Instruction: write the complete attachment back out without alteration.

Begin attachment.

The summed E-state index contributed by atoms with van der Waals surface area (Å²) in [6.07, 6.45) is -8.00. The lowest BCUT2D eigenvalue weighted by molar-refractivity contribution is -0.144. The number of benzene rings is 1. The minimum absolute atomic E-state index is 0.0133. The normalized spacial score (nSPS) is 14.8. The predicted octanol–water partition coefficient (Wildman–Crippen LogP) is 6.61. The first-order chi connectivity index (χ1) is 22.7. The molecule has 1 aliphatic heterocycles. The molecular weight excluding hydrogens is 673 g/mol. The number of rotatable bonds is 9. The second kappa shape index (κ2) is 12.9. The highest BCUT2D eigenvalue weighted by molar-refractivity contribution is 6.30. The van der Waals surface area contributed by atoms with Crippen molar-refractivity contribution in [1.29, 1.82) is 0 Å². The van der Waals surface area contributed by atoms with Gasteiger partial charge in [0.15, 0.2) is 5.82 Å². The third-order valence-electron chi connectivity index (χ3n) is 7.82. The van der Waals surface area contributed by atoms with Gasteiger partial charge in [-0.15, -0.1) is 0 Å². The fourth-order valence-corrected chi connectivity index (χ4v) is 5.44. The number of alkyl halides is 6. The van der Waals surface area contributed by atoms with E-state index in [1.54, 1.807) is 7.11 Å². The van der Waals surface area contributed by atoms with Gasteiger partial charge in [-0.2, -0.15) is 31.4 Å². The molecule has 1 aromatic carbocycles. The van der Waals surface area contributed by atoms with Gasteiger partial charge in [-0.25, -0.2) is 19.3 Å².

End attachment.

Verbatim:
The summed E-state index contributed by atoms with van der Waals surface area (Å²) in [6.07, 6.45) is -8.00. The lowest BCUT2D eigenvalue weighted by molar-refractivity contribution is -0.144. The number of benzene rings is 1. The minimum absolute atomic E-state index is 0.0133. The normalized spacial score (nSPS) is 14.8. The predicted octanol–water partition coefficient (Wildman–Crippen LogP) is 6.61. The first-order chi connectivity index (χ1) is 22.7. The molecule has 1 aliphatic heterocycles. The molecular weight excluding hydrogens is 673 g/mol. The number of rotatable bonds is 9. The second kappa shape index (κ2) is 12.9. The highest BCUT2D eigenvalue weighted by molar-refractivity contribution is 6.30. The van der Waals surface area contributed by atoms with Crippen molar-refractivity contribution in [1.29, 1.82) is 0 Å². The van der Waals surface area contributed by atoms with Gasteiger partial charge in [0.15, 0.2) is 5.82 Å². The third-order valence-electron chi connectivity index (χ3n) is 7.82. The van der Waals surface area contributed by atoms with Gasteiger partial charge in [-0.15, -0.1) is 0 Å². The fourth-order valence-corrected chi connectivity index (χ4v) is 5.44. The number of alkyl halides is 6. The van der Waals surface area contributed by atoms with E-state index in [1.54, 1.807) is 7.11 Å². The van der Waals surface area contributed by atoms with Gasteiger partial charge in [-0.2, -0.15) is 31.4 Å². The molecule has 1 aromatic carbocycles. The van der Waals surface area contributed by atoms with Gasteiger partial charge in [-0.25, -0.2) is 19.3 Å².